Get more information on the Pro Loco Torre Vado Facebook page.
8. Walk in the Footsteps of the Faithful on an Ancient Pilgrim Route
After you’ve visited Santa Maria di Leuca del Belvedere church you can experience a taste of the life of a pilgrim by walking the trail that forms part of the Via Francigena, an ancient route from France to Rome and ports of embarkation for the Holy Land in Puglia.
It also forms part of the Via Leucadense, a route from Lecce in the north to Leuca in the south. It’s just one of several walking paths in the Capo di Leuca area and is the ultimate slow travel experience.
Along the way you’ll pass fortified manor homes, walled footpaths, caves, funeral monuments and traces of history dating to the Messapians, a tribal group that inhabited Salento in the late sixth century BC.
You can also take cycling tours along the ancient pathways with baggage transfer service between the points leading to the spiritual heart of Puglia, the Basilica Santuario di Santa Maria de Finibus Terrae in Santa Maria di Leuca, on the southernmost tip of Salento.
9. Indulge in Pastries at Pasticceria de Vito Di Costa Anna Maria in Alessano
With all your hiking and outdoor exercise, you’ll be able to indulge guilt-free in the many regional sweets and treats in the Capo di Leuca area. One spot to stop is Pasticceria de Vito Di Costa Anna Maria in Alessano. This family-owned gelateria and pasticceria has been operating in the same location for several decades.
It’s an ideal place to get out of the sun and enjoy artisanal chocolates and pralines, the regional specialty pasticciotti, fruit tortes, gelato or spumoni along with a coffee or espressino. Prices are very economical – it’s just one Euro for a coffee.
Pasticceria de Vito Di Costa Anna Maria is located at Piazzetta Portanova, 31, 73031 Alessano LE, Italy
10. Sleep in a Palace — Without Going Broke
While there are many places in the world where it’s possible to sleep in a real palace or castle, you often have to pay hundreds of Euros a night for the privilege. But in Morciano di Leuca, an inland village with a history dating back to Magna Grecia, you can stay at Palazzo Laura for just 40 to 50 Euros a night.
You won’t be sleeping in the dungeon either. A superior room at Palazzo Laura comes equipped with AC, wifi, fine European linens and its very own outdoor terrace with views of the village. Built in the 19th century, this atmospheric villa features its own peaceful gardens. Plus, breakfast is included!
The location of Palazzo Laura is ideal for exploring Morciano di Leuca. It’s literally steps to the church of St. John the Almoner. Built in 1576 by the architect Giovanni Maria Tarantino on top of a Byzantine building, the building is an excellent example of a fortified church constructed to withstand invasions by Turkish raiders. The fresco of St. Michael within the interior is especially impressive.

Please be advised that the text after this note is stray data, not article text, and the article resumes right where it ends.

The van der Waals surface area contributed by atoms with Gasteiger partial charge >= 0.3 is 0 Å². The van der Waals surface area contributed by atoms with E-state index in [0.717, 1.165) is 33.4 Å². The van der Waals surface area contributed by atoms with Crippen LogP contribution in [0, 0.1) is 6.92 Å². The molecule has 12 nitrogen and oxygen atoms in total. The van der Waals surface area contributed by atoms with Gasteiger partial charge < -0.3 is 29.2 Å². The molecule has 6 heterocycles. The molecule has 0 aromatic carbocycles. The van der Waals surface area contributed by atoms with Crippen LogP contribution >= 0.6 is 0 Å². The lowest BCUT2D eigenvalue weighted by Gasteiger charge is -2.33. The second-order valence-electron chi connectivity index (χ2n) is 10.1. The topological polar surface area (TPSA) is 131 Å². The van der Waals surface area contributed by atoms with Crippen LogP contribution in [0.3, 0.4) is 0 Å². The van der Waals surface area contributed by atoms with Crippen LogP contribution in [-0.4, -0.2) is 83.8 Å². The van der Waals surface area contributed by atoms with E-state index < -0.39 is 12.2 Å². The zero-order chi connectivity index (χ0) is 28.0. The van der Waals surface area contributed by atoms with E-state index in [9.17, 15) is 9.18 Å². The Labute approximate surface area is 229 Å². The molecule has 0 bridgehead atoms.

For a luxury boutique hotel option if you’re on a road trip through Salento, it’s also worth staying Palazzo Ducale Venturi in Minervino di Lecce near the Adriatic coast of Salento. Check out our article on 12 Reasons to Visit Minervino di Lecce.
Note: If you book a stay at Palazzo Laura in September you’ll get 10% off the rates. Crazy good value!
11. Support Sustainable Living at Celacanto Eco-Centre
For a unique look at community activism in Salento, be sure to stop by the sustainable living centre operated by the Coppula Tisa Association, a community of local residents, business owners and volunteers promoting active citizenship, environmental stewardship and responsible tourism. Their hub for community engagement is the Celacanto Centre overlooking the Adriatic Sea in Marina Serra di Tricase.
One way to support their activities is by attending their market held on Thursdays at 6:30 pm. The marketplace is a showcase for seasonal vegetables from Peppe gardens, local cheese from the Sciacuddhri farm, craft beer from Cape Brewery, liqueurs featuring wild Salento herbs and extra virgin organic olive oil from the Olio Merico company in Miggiano.
At Celacanto, the cuisine is organic, much of it foraged from the onsite garden. For those who want to become more involved in sustainable living, it’s even possible to participate in voluntourism by tending the onsite gardens in exchange for a hostel room at the Celacanto Centre.
12. Watch the Illumination Show at Cascata Monumentale di Leuca
One of the most famous attractions in Leuca is the monumental man-made waterfall or cascata monumentale di Leuca built by Mussolini to commemorate the completion of the longest aqueduct in Europe. Open every day for viewing, the waterfall is flanked by a set of stairs on each side leading from the promontory with the lighthouse and Basilica down to the sea port.